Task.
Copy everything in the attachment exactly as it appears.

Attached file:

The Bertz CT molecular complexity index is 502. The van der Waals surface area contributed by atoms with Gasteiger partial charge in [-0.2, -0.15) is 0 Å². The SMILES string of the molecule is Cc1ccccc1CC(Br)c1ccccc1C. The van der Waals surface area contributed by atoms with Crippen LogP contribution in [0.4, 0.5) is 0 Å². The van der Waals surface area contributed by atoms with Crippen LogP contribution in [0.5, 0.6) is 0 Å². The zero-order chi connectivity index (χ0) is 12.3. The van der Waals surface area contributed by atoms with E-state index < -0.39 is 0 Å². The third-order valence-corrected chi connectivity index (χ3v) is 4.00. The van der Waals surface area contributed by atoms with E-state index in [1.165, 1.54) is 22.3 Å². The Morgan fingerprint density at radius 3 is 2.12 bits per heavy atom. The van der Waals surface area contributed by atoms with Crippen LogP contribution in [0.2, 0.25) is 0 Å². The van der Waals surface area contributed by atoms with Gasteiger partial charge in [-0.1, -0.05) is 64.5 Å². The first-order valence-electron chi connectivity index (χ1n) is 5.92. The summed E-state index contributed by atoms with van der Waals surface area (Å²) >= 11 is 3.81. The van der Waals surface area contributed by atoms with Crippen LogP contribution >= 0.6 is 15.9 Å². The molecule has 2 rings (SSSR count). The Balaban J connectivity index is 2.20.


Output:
The Bertz CT molecular complexity index is 502. The van der Waals surface area contributed by atoms with Gasteiger partial charge in [-0.2, -0.15) is 0 Å². The SMILES string of the molecule is Cc1ccccc1CC(Br)c1ccccc1C. The van der Waals surface area contributed by atoms with Crippen LogP contribution in [0.4, 0.5) is 0 Å². The van der Waals surface area contributed by atoms with Crippen LogP contribution in [0.5, 0.6) is 0 Å². The zero-order chi connectivity index (χ0) is 12.3. The van der Waals surface area contributed by atoms with E-state index < -0.39 is 0 Å². The third-order valence-corrected chi connectivity index (χ3v) is 4.00. The van der Waals surface area contributed by atoms with E-state index in [1.165, 1.54) is 22.3 Å². The Morgan fingerprint density at radius 3 is 2.12 bits per heavy atom. The van der Waals surface area contributed by atoms with Crippen LogP contribution in [0.2, 0.25) is 0 Å². The van der Waals surface area contributed by atoms with Gasteiger partial charge in [-0.1, -0.05) is 64.5 Å². The first-order valence-electron chi connectivity index (χ1n) is 5.92. The summed E-state index contributed by atoms with van der Waals surface area (Å²) >= 11 is 3.81. The van der Waals surface area contributed by atoms with Crippen LogP contribution >= 0.6 is 15.9 Å². The molecule has 2 rings (SSSR count). The Balaban J connectivity index is 2.20.